As a nutritionist managing the diet and lifestyle of individuals with heart ailments and comorbidites like diabetes, hypertension, obesity and chronic renal failure, I am hugely concerned about the alarming surge in people’s sugar intake! If you are wondering about what sugar is and what the difference is between natural and added sugar, I recommend you go through our earlier article http://www.cardiacwellnessinstitute.com/heart-disease-treatment-prevention/uncategorized/the-sweet-danger-of-sugar/.
Now that you understand some basics about sugar, let us see how added sugar is detrimental to our overall health and our heart health in particular. The below image outlines all the detrimental effects of excess sugar in our diet. It is important to realise that making simple lifestyle changes like cutting down on sugar intake can reduce the risk of all of these and even other ailments like cancer and multi-organ damage.
The link between excessive sugar consumption and heart disease is worth elaborating upon. High levels of sugar in the blood can damage the inner walls of the blood vessels leading to coronary artery disease, heart attack and heart failure. This is one of the key reasons for heart problems and sudden death in youngsters today.
The vicious cycle
Habitual intake of sugary foods leads to several nutritional deficiencies which in turn are notorious triggers of sugar cravings. This vicious cycle has to be broken.
There are three steps in the fight against excess sugar consumption. When we explain to our clients these tips and tricks, they are often empowered to start taking the initial steps to overcoming the sugar addiction.
- Know the villains
Excessive sugar in the diet is the number 1 villain. And the main reason we consume so much added sugar is the addiction for sugar! Just like tobacco and alcohol, sweet dishes and treats are addictive. It is a ‘just a habit’ or ‘a harmless act’ as many would call it. But reaching out for chocolates, biscuits, candies and cookies after a meal or indulging in sweet snacks more than occasionally are truly harmful habits. Quite often, it is these small habits that add up to a critical health hazard.
You should be aware by now that added sugars are the secret ingredient in many packaged foods. Some common aliases for this villain are:
- High-fructose corn syrup
- Cane sugar or sucrose
- Brown sugar
- Agave syrup
- Maple syrup
- Fruit juice concentrate
Huge amounts of sugar are added to soft juices, energy drinks, alcoholic drinks, soda, fruit drinks, pasta sauce, iced coffee and teas, bakery products like brownies, cookies and doughnuts, ice cream, salad dressing and even packaged yogurt. Reading food labels is one easy way to identify the level of added sugars in packaged foods, but be aware that most bakery items do not come with food labels and are nevertheless loaded with sugars!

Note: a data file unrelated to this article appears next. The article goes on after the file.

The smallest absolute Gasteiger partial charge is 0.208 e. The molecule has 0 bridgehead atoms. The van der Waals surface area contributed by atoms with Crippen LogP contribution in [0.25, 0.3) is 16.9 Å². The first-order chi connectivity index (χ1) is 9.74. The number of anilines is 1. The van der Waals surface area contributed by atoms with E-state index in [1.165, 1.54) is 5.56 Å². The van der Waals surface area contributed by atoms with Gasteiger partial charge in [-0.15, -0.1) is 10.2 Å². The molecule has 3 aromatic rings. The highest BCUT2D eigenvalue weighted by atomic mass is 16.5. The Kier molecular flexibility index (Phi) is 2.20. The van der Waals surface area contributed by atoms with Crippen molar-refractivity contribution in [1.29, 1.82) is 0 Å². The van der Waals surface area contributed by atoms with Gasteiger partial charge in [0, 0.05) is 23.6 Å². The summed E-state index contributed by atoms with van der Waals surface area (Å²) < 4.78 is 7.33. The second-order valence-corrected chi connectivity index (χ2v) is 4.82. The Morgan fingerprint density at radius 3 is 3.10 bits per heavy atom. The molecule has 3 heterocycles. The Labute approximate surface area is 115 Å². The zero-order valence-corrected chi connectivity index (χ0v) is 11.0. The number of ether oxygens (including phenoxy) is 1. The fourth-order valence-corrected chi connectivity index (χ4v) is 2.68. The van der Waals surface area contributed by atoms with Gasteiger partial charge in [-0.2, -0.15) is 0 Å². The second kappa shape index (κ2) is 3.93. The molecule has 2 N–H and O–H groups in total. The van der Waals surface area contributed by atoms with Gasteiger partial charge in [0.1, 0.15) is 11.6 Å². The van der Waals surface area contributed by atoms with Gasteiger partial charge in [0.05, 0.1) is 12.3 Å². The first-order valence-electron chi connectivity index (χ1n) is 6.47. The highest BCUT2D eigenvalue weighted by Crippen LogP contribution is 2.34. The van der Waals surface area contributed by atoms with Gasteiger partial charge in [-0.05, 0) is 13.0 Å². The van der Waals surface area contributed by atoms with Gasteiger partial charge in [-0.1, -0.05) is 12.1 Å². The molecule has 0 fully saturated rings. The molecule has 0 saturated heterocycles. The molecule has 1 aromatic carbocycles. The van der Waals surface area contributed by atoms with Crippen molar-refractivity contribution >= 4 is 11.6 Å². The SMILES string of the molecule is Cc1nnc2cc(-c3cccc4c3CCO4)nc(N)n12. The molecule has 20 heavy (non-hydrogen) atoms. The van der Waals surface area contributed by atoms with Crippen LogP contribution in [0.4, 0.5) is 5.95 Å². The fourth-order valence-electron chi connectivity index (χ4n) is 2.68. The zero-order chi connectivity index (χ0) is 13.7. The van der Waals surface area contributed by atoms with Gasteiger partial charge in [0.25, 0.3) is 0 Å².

2. Replace the villains with heroes
You want to cut down on added sugars but are there any foods to make up for that? Yes, there are some sugar-rich natural foods, the real heroes that are full of natural sugars like fructose, maltose and lactose, as detailed below.
- Fruits (all fruits contain fructose which is a healthy form of sugar)
- Vegetables (root vegetables like carrot and beetroot have more natural sugars than other vegetables)
- Dairy products (lactose is the natural sugar present in dairy products)
- Whole grains (the natural sugar maltose is present in several grains like wheat, barley and corn)
So go ahead and include at least 4-5 portions of fruits and vegetables, 2-3 portions of whole grain dishes and adequate dairy products in your daily diet and notice the difference! Your body will stop craving for sweet dishes simply because you are fuelling it with sufficient healthy and natural sugars! We should also be clear that sugar is an essential dietary component as long as it is consumed as natural foods and not in the form of added sugar.
3. Use hidden heroes to break the addiction
The hidden heroes are nothing but non-dietary measures that will help you to stay active physically and mentally and beat that boredom or depression, both of which are prime reasons for giving in to that sweet temptation.
Some hidden heroes that our clients have found useful in breaking their sugar addictions are:
- Regular exercise
- Adequate sleep
- Sufficient hydration
- Emotional balance / psychological support
- Peer groups / Social circles with similar interests
- Pursuing hobbies
- Volunteering / social work
- Creative arts / music / dance
In summary, sugar is not always a foe. It is definitely a friend and a key component of a healthy balanced diet provided we know how to stay away from those added sugars that are actually nothing but sweet-looking (and tasting) devils!